Bill Browder: Red notice

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Bill Browder Red notice
  • Название:
    Red notice
  • Автор:
  • Издательство:
    Simon & Schuster
  • Жанр:
    Биографии и Мемуары / stock / Политика / Публицистика / на английском языке
  • Год:
    2015
  • Город:
    New York
  • Язык:
    Английский
  • ISBN:
    978-147-675-5717
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    4 / 5
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Red notice: краткое содержание, описание и аннотация

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Россия, ноябрь 2009 года. Молодой московский юрист-аудитор Сергей Магнитский, прикованный наручниками к койке в камере следственного изолятора «Матросская тишина» 16 ноября был до смерти избит восемью сотрудниками милиции. Его вина состояла лишь в том что он согласился дать показания в суде против всех высокопоставленных милицейских функционеров и коррумпированных чиновников администрации режима Владимира Путина в деле о краже 230 млн. долларов собранных государством налогов из хедж-фондов. Жестокое убийство Магнитского остаётся безнаказанным по сей день… В своей книге «Красный бюллетень» Билл Браудер доказывает, что президент РФ Путин, по сути, действует как глава мафиозной организации. «Является фактом, что некоторые люди из его окружения и членов администрации, причастны к воровству $230 миллионов. И этот факт предал огласке Сергей Магнитский. И практически все сотрудники президентского аппарата, в том числе и сам В.В. Путин, по сути, принимают участие в заговоре с целью покрыть убийство человека, который погиб, разоблачая преступление против государства». Книгу Браудера «Красный бюллетень» отказались публиковать все российские издательства и в конце 2014 года на русском языке её издадут в Украине.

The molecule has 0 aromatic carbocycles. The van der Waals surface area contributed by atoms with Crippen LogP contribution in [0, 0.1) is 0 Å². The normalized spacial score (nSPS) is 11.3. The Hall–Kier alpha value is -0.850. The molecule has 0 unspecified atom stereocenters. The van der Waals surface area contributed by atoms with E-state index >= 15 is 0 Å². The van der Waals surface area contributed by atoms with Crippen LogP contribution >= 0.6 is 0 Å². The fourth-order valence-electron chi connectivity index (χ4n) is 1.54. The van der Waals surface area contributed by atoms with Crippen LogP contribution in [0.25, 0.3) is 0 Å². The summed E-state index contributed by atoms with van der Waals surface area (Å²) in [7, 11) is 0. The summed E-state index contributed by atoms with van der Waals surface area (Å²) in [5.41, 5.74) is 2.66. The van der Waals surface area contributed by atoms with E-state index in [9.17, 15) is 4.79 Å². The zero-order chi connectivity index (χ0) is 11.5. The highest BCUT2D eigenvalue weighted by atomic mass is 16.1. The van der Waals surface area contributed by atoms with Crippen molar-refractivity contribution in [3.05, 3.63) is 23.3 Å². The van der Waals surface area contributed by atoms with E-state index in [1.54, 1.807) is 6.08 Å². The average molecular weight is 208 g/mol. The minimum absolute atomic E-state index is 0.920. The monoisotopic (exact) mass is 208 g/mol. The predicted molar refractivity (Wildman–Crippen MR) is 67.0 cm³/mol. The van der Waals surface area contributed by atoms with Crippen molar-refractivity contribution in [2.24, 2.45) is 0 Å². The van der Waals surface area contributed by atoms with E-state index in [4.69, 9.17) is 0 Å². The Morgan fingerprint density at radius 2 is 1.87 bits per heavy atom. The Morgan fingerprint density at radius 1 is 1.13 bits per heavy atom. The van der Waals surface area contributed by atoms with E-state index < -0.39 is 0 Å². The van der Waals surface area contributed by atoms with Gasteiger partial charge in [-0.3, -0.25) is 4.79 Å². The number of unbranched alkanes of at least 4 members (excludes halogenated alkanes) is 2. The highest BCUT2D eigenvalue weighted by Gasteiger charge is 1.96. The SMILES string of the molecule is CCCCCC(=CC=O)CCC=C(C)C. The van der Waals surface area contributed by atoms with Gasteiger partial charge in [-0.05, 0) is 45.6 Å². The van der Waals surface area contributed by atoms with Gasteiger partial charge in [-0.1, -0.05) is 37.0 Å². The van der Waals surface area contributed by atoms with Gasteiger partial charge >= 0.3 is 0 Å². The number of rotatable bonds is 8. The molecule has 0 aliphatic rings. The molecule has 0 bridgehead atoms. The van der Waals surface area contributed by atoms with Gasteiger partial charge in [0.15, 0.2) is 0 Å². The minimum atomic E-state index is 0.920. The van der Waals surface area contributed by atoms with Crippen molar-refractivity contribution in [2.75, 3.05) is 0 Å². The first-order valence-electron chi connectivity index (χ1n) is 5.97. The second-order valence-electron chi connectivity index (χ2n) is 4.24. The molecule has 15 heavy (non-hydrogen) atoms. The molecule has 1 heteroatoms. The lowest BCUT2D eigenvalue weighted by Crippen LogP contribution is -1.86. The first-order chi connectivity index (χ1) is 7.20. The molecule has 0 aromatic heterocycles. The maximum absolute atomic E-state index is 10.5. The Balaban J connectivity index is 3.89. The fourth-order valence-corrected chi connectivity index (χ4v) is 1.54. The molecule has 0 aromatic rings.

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Bill Browder